Football’s controversial European Super League has highlighted the importance of strategic communication at the heart of the decision-making process.
While no amount of PR would have completely swayed people’s opinions about the new league, which has been widely condemned by fans and pundits alongside former players and managers, it may have helped dampen the backlash.
Public relations is the conscience of a brand, taking into account the context of any decisions or changes and how this may be viewed by key stakeholders to protect reputations.
Any key messages such as why the league is being formed and how it may benefit the sport were shared too late.
They have been buried under mountains of strong criticism by influential individuals such as Gary Neville, Boris Johnson and Prince William, as well as stark warnings from the likes of UEFA and FIFA about ramifications for the breakaway teams.
Very much like in a planning application, the time to communicate positive messages, set the scene and explain details is at the outset.
For example, Florentino Perez, president at Spanish side Real Madrid, one of the founding members, has since said the league is part of plans to tackle the problem of ‘young people no longer being interested’ in football.
He added that both audiences and TV rights deals were decreasing, and that something had to be actioned to ‘save football at this critical moment’.
Adding new formats of a sport to attract a new, often younger, audience is nothing new. To run alongside its traditional county competition, cricket has introduced one-day and T20, with yet another new format, The Hundred, set to debut this year.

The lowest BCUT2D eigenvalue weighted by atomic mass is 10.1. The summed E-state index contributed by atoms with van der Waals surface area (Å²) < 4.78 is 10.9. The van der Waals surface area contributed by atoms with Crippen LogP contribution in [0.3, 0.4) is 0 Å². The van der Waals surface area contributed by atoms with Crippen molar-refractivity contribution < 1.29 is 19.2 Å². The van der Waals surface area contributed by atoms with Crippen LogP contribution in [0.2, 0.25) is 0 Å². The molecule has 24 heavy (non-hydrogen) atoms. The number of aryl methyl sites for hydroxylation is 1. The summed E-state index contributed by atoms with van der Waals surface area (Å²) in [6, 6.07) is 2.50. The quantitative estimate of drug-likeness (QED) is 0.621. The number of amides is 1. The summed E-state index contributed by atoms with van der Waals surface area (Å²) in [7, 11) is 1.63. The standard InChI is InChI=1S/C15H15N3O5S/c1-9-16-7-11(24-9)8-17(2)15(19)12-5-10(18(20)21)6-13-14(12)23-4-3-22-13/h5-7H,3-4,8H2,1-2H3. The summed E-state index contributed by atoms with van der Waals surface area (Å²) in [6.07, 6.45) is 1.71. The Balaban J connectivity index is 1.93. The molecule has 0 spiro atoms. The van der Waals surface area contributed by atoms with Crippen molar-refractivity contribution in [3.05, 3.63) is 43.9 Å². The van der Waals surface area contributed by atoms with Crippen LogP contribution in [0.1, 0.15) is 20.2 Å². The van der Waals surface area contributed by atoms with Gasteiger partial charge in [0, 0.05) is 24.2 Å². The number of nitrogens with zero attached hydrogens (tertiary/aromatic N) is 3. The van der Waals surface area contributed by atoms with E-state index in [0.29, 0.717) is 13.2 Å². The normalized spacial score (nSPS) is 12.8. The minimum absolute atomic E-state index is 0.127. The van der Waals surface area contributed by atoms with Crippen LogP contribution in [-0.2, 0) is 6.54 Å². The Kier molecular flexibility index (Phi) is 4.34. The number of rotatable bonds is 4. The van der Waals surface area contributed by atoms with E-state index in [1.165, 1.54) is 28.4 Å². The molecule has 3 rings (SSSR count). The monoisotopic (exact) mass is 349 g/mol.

Tennis is also exploring alternative tournaments, with the Ultimate Tennis Showdown trialled last year in France.
There is no wave of rebuttal or denial that the new generation of supporters are not as engaged in watching the sport as their parents, and that perhaps action is required.
However, against a backdrop of a global pandemic and a failure to kick racism out of the sport, the initial announcement of the European Super League, whether it’s the best solution or not, was clearly poorly communicated.
PR is not just about saying the right thing: your reputation is also formed by what you do.
Therefore, the spotlight is also on the likes of the FA, UEFA and FIFA. As Leeds striker Patrick Bamford said on Monday night following his team’s 1-1 draw with Liverpool, another of the 12 founding members: “It is amazing the uproar [about the Super League] that comes into the game when someone’s pocket is being hurt. It is a shame it isn’t like that with other things going wrong at the minute, like racism.”